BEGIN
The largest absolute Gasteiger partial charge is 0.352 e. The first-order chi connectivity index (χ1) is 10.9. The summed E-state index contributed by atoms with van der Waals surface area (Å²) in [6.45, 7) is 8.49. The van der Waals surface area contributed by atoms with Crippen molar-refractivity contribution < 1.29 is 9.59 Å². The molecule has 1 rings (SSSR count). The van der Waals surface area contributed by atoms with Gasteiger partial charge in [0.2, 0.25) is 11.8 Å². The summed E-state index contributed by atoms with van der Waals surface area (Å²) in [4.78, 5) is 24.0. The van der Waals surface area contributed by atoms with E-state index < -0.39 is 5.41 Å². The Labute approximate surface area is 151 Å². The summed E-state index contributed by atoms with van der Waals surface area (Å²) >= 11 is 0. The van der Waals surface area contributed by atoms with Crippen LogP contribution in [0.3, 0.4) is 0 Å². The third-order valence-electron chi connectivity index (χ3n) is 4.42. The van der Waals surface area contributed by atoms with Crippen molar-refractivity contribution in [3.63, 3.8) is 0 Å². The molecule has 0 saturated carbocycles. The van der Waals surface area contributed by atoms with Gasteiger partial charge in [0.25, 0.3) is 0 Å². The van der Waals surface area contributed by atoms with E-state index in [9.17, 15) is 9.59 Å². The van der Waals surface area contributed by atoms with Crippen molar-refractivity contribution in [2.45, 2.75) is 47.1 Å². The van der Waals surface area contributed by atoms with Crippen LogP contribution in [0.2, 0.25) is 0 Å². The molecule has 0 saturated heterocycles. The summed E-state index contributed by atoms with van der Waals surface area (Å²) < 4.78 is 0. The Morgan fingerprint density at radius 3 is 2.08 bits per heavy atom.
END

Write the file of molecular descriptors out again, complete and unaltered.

The largest absolute Gasteiger partial charge is 0.352 e. The first-order chi connectivity index (χ1) is 10.9. The summed E-state index contributed by atoms with van der Waals surface area (Å²) in [6.45, 7) is 8.49. The van der Waals surface area contributed by atoms with Crippen molar-refractivity contribution < 1.29 is 9.59 Å². The molecule has 1 rings (SSSR count). The van der Waals surface area contributed by atoms with Gasteiger partial charge in [0.2, 0.25) is 11.8 Å². The summed E-state index contributed by atoms with van der Waals surface area (Å²) in [4.78, 5) is 24.0. The van der Waals surface area contributed by atoms with E-state index < -0.39 is 5.41 Å². The Labute approximate surface area is 151 Å². The summed E-state index contributed by atoms with van der Waals surface area (Å²) >= 11 is 0. The van der Waals surface area contributed by atoms with Crippen LogP contribution in [0.3, 0.4) is 0 Å². The third-order valence-electron chi connectivity index (χ3n) is 4.42. The van der Waals surface area contributed by atoms with Crippen molar-refractivity contribution in [3.63, 3.8) is 0 Å². The molecule has 0 saturated carbocycles. The van der Waals surface area contributed by atoms with Gasteiger partial charge in [0.25, 0.3) is 0 Å². The van der Waals surface area contributed by atoms with E-state index in [9.17, 15) is 9.59 Å². The van der Waals surface area contributed by atoms with Crippen molar-refractivity contribution in [2.45, 2.75) is 47.1 Å². The van der Waals surface area contributed by atoms with Crippen LogP contribution in [0.2, 0.25) is 0 Å². The molecule has 0 saturated heterocycles. The summed E-state index contributed by atoms with van der Waals surface area (Å²) < 4.78 is 0. The Morgan fingerprint density at radius 3 is 2.08 bits per heavy atom.